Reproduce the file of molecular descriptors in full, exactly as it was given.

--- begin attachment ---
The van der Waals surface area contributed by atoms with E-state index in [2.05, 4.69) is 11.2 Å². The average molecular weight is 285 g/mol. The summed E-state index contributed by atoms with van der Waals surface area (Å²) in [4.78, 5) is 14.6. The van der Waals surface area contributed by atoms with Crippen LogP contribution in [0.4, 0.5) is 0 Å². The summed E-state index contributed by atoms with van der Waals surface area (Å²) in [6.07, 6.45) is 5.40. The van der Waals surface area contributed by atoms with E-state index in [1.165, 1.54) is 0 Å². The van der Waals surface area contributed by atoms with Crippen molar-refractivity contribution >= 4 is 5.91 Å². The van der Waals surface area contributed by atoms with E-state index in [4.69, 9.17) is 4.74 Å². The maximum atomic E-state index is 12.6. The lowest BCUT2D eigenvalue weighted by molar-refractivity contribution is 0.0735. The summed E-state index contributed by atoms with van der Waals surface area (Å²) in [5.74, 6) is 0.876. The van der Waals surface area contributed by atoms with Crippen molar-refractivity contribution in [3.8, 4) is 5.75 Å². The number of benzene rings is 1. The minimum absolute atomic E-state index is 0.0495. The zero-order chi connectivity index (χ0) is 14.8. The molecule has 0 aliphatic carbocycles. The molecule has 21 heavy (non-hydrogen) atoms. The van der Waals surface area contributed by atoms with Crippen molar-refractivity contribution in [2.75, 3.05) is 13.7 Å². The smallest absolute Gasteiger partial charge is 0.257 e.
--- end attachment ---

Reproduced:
The van der Waals surface area contributed by atoms with E-state index in [2.05, 4.69) is 11.2 Å². The average molecular weight is 285 g/mol. The summed E-state index contributed by atoms with van der Waals surface area (Å²) in [4.78, 5) is 14.6. The van der Waals surface area contributed by atoms with Crippen LogP contribution in [0.4, 0.5) is 0 Å². The summed E-state index contributed by atoms with van der Waals surface area (Å²) in [6.07, 6.45) is 5.40. The van der Waals surface area contributed by atoms with E-state index in [1.165, 1.54) is 0 Å². The van der Waals surface area contributed by atoms with Crippen molar-refractivity contribution >= 4 is 5.91 Å². The van der Waals surface area contributed by atoms with E-state index in [4.69, 9.17) is 4.74 Å². The maximum atomic E-state index is 12.6. The lowest BCUT2D eigenvalue weighted by molar-refractivity contribution is 0.0735. The summed E-state index contributed by atoms with van der Waals surface area (Å²) in [5.74, 6) is 0.876. The van der Waals surface area contributed by atoms with Crippen molar-refractivity contribution in [3.8, 4) is 5.75 Å². The number of benzene rings is 1. The minimum absolute atomic E-state index is 0.0495. The zero-order chi connectivity index (χ0) is 14.8. The molecule has 0 aliphatic carbocycles. The molecule has 21 heavy (non-hydrogen) atoms. The van der Waals surface area contributed by atoms with Crippen molar-refractivity contribution in [2.75, 3.05) is 13.7 Å². The smallest absolute Gasteiger partial charge is 0.257 e.